The landmark is the only that was extant all throughout the Scottish reformation.The cathedral reflects the pre-reformation Gothic architecture and is one of the few places where you can enjoy some quietude despite the lively buzz in the city centre.
If you want to get a flavour of the medieval Glasgow, peep into the Provand's Lordship. Build by the Bishop of Glasgow in the medieval era, the building gifts you a 17h century feel. Sited right opposite the St.Mungo Museum of Religious Life and Art and Glasgow cathedral, its collections are spread over three floors. Towards the rear you can spot the medical herb garden,St. Nicholas Garden.
This social history museum weaves around the story of many famous people in Glasgow. This social history museum stands in the city right from the year 1750. You can catch glimpses of history paintings by the renowned artist Ken Currie. Couple your visit to the people's palace with a stopover at the beautiful Victorian glasshouse, Winter Gardens. While away some time by the Doulton fountain, the world's largest terracotta fountain.
A well-preserved secret. Perched on the top of the Kelvingrove Park, you can spot the twin tudor-style cottages, standing quite in contrast to the sandstone which dominate the Glasgow city. Ideally built for the Glasgow exhibition in the year 1901, the cottage gets its name mainly because they were built as the look-alike of the houses in the Port Sunlight village. A bit out of the place, but , worth the walk though the park.
This church is one of the most remarkable post-war buildings, designed by the Glasgow firm of architects - Gillespie, Kidd and Coia. This oustanding church was designed in 1964 and completed in 1966 in the garden of what is now the Presbytery at 6 Broompark Circus in Dennistoun. The architectural design is the main thing that makes this church outstanding and attracting to large number of visitors. Entry to the church is through a doorway which leads to a broad and gently rising staircase which carries the visitor into the higher plane of sacred space - only gradually is the interior revealed. A truly outstanding modern church which has been listed by Historic Scotland as a Grade A building, one of the youngest in Scotland. The church is open to the public each day between 9 a.m. and 11 a.m.
Highlight:: Modern church with outstanding architecture
The Greek Orthodox Cathedral of St. Luke the Evangelist is the spiritual and community centre for Greeks from mainland Greece and Cyprus. It is one of three Orthodox Churches and the only Orthodox Cathedral in Scotland. It also serves all other Orthodox communities in Glasgow, such as Serbs, Romanians, Russians etc. The cathedral welcomes visitors of all denominations throughout the year, the traditional Easter service being a particularly well attended event, whilst the cathedral's participation in Glasgow's annual Doors Open Day provides visitors with another opportunity to visit this historic building.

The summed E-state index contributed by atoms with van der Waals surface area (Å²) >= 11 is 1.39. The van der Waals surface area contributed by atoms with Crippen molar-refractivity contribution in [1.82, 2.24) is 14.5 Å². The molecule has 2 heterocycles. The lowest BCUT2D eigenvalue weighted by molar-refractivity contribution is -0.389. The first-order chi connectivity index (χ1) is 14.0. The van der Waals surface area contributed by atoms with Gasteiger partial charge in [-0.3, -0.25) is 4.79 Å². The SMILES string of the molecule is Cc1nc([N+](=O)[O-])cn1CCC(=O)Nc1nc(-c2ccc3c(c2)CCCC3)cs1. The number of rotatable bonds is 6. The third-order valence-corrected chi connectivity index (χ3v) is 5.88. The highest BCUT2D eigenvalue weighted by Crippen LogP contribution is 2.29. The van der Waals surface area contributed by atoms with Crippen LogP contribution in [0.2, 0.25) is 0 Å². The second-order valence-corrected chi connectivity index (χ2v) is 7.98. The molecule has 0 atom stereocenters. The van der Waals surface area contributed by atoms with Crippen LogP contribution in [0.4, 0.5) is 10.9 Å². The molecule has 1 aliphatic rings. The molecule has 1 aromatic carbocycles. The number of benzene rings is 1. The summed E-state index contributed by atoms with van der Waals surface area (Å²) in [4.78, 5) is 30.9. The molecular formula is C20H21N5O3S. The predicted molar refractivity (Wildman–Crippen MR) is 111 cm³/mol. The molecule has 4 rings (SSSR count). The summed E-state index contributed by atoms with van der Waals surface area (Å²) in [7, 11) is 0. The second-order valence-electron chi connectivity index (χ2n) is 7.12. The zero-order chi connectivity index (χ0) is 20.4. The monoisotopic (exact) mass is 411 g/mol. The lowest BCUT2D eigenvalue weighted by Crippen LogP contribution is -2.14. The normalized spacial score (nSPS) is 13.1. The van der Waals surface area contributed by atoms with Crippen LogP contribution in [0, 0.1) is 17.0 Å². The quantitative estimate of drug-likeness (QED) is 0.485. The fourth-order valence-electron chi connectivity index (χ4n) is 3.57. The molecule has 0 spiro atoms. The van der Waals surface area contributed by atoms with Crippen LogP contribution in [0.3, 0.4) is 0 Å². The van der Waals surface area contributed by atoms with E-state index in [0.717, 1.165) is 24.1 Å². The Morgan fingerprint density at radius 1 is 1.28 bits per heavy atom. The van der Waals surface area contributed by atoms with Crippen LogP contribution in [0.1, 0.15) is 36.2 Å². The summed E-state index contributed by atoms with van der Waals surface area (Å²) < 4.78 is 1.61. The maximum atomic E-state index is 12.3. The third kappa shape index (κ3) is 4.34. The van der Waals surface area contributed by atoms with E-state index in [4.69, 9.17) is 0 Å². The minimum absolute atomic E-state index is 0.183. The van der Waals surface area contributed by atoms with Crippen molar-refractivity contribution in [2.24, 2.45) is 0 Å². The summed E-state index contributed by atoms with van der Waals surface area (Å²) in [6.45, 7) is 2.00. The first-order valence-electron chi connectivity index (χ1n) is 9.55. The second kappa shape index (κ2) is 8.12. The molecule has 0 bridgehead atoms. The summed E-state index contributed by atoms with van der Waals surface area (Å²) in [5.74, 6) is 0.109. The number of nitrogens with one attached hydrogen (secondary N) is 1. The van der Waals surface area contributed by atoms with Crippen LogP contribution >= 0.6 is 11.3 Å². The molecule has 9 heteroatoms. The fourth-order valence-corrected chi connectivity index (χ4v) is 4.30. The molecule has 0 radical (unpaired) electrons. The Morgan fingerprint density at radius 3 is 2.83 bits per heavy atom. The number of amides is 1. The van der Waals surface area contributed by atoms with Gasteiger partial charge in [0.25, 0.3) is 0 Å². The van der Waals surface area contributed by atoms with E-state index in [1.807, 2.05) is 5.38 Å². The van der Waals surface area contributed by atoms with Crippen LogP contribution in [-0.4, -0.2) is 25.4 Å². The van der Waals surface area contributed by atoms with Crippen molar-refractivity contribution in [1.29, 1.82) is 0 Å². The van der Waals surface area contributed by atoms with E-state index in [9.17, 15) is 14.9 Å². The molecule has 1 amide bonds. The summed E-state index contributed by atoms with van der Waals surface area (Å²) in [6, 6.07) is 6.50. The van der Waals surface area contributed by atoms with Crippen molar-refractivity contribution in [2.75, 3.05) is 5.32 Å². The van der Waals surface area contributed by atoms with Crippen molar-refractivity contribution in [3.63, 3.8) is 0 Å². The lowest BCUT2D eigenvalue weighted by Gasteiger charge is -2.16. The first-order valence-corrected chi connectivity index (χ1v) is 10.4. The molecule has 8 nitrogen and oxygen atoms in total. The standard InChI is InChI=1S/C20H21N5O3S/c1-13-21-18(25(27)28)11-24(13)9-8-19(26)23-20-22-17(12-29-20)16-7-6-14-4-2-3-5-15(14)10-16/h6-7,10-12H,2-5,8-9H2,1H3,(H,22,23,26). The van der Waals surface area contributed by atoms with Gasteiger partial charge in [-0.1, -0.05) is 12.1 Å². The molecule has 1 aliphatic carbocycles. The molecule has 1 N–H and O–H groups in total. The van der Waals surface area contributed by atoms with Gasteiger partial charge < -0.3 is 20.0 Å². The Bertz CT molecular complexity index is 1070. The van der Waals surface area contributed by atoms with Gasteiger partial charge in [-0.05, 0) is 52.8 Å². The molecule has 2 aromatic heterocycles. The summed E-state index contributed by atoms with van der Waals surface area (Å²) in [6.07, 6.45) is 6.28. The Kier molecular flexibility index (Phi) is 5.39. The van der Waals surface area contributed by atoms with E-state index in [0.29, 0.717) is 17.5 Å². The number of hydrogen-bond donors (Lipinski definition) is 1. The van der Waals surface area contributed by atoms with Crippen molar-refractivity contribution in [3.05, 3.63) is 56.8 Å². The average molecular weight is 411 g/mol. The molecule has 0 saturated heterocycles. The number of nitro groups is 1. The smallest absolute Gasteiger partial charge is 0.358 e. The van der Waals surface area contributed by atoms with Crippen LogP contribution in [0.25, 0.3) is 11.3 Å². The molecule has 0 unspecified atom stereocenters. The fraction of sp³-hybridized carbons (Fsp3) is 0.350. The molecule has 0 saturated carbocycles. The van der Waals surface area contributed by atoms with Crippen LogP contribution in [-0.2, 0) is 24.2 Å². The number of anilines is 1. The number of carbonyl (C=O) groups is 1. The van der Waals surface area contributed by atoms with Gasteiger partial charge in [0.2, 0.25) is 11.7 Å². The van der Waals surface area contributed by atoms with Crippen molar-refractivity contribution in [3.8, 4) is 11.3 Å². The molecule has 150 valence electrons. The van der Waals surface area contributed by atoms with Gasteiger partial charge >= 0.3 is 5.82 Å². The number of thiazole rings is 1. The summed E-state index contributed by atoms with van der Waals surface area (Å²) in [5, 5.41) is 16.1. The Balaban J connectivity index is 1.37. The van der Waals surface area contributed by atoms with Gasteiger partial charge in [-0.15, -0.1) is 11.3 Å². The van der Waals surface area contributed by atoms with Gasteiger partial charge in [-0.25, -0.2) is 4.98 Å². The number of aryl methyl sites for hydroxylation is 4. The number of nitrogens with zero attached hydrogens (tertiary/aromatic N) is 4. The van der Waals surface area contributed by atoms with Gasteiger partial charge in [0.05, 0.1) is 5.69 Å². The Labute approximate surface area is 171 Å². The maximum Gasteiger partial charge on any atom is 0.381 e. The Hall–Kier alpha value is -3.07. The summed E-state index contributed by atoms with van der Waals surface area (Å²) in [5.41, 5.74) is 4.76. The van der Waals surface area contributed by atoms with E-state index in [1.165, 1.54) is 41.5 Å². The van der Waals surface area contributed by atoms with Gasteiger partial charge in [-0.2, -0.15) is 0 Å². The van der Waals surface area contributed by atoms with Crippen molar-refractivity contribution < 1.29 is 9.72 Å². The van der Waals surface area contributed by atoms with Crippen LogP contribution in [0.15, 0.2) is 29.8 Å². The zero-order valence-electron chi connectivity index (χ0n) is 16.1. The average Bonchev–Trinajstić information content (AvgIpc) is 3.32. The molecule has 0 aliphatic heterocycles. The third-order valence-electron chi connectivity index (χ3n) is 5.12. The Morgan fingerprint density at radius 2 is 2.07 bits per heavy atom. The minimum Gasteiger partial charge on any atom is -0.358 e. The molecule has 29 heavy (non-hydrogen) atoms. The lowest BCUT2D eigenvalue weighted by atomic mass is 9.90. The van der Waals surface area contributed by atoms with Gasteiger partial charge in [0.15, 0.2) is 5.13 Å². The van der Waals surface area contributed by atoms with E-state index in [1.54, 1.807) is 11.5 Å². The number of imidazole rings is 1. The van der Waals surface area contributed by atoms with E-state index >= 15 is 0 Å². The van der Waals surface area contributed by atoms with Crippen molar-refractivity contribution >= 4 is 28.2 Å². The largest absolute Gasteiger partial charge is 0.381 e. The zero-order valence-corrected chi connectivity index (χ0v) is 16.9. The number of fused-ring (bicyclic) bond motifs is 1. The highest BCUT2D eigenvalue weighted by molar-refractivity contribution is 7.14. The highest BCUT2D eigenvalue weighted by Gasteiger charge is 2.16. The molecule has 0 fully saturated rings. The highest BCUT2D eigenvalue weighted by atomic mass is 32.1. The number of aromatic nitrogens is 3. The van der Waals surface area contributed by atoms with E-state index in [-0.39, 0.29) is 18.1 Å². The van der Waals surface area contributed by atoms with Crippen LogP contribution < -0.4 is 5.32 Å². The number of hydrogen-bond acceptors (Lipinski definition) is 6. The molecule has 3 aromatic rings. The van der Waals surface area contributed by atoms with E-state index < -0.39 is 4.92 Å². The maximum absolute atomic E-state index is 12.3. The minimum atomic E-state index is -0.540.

A delightful school experience and a hangout for Mackintosh enthusiasts. The museum helps you get a fair picture of the advancement of education in the country and the story which weaves around the development of the Scotland Street Public School. Audio-visuals and displays at the place are indeed informative and the memories of former students. There are many activities and exhibitions also held at the Scotland Street School Museum.
Highlight:: Get to know Scotland's educational history
A villa with a beauty of its own. Labelled as one of the finest designs of Alexander 'Greek' Thomson. The interiors are richly ornamented with wood and marble. Originally built for two brothers, this domestic home is now being recreated by the National Trust. The carved bannisters, curved glass windows and the cupola are worth taking a look at.
The Tron Theatre is situated in Glasgow's city centre and presents a varied programme of local, national and international shows, music and comedy, and drama and creative writing workshops for young people.
The Tron is also an established receiving theatre on the small-middle scale, as well as a major venue for many of Glasgow's festivals including Celtic Connections, Glasgow International Jazz Festival, Glasgow International Comedy Festival, New Territories and Glasgay!
Address: 63 Trongate Glasgow, G1 5HB, United Kingdom
Charles Rennie Mackintosh was a talented Scottish architect and designer who have contributed greatly to the designs many building in Glasgow. He was born in 1868. He had a huge influence on Scottish and European architect and design.The following are the top 10 Charles Rennie Mackintosh buildings: Glasgow School of Art, Mackintosh House, The Willow Tea Rooms, Ruchill Church Hall, Queens Cross Church, Martyrs' Public School, The Lighthouse, Daily Record Building, Scotland Street School and House for an Art Lover.